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British Tenor Halts Concert Over Audience Filming

By Sara Schabas on April 22, 2024

Tenor Ian Bostridge singing at the BBC.
Tenor Ian Bostridge (right) (Photo: Video still via BBC Radio 3)

The English tenor Ian Bostridge made headlines after stopping singing during his April 17th performance in Birmingham. Bostridge was reacting against the City of Birmingham Symphony Orchestra (CBSO)’s new rules that permit audience members to film and take photos during performances.

Driving the news: Ian Bostridge was mid-way through the third song of Benjamin Britten’s fiendishly difficult Les illuminations when he stopped singing. The tenor claimed to find the audience’s proclivity towards filming his performance “extremely distracting,” and requested that they turn off their cameras. The CBSO’s CEO Emma Stenning had recently announced new rules that not only permitted but encouraged audience members to film and document snippets of concerts.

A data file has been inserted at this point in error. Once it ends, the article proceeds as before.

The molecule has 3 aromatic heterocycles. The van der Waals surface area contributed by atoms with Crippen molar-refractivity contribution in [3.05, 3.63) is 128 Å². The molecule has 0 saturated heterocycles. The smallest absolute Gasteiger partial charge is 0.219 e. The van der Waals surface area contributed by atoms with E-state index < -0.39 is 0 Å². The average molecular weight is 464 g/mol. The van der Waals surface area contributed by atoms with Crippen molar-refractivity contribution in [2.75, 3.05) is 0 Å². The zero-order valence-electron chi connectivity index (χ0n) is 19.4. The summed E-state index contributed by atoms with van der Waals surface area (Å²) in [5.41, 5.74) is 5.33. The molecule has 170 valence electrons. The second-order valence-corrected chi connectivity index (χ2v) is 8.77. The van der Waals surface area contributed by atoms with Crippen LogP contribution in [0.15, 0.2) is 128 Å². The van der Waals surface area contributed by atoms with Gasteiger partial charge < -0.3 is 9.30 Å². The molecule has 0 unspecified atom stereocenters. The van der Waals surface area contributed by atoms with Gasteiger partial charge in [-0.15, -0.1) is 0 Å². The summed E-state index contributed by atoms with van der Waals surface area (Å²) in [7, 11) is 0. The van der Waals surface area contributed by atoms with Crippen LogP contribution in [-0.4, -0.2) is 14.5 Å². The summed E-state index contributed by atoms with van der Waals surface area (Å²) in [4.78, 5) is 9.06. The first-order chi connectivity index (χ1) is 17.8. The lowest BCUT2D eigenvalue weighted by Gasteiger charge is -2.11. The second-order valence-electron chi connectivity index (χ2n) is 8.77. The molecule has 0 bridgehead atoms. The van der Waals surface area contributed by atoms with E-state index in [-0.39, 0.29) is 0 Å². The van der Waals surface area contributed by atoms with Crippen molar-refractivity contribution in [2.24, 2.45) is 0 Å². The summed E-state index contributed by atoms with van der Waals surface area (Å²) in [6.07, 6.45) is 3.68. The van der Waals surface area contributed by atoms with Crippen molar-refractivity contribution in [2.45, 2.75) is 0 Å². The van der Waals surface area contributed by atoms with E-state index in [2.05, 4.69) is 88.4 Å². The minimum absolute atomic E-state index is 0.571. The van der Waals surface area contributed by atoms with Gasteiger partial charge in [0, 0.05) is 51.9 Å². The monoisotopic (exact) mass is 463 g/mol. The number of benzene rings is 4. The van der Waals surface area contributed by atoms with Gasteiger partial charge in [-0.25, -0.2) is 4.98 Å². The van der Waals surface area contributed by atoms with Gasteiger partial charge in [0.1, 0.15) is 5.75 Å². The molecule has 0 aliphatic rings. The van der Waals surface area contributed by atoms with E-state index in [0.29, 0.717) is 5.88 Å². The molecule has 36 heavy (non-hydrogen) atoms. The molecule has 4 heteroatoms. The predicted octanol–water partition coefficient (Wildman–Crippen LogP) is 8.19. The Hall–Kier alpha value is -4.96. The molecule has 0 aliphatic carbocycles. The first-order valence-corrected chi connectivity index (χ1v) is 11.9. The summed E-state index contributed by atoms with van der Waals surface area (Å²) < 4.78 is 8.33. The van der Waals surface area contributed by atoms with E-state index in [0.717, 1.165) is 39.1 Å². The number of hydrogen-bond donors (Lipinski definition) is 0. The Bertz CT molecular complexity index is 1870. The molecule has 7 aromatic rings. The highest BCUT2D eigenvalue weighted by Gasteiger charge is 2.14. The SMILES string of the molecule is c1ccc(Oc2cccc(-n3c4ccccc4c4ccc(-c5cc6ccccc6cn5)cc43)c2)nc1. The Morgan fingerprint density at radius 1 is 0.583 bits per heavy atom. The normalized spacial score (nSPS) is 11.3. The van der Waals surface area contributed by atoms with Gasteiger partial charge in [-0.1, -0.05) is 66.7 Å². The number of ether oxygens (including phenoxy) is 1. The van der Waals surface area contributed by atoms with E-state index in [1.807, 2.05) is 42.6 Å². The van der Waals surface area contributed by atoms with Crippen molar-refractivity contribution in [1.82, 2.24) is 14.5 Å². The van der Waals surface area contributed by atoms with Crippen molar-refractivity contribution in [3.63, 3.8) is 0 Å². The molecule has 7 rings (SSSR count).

Digging deeper: Many critics and classical music fans sympathized with Bostridge’s plea for audiences to put their devices away. Yet others are torn, as the CBSO’s new rules were clearly an effort to make classical music more accessible. Benjamin Britten’s Les illuminations is a varied, lively and sensitive series of settings of Arthur Rimbaud’s poetry, which premiered in 1940. Britten’s music would be in master’s hands when performed by Ian Bostridge, a sensitive tenor who specializes in Lieder and art song and has authored four books about the art form. Perhaps a more Instagram-friendly, less cerebral artist in slightly easier repertoire might have been a better choice to try the new rules out on. What do our readers think?

Sara Schabas
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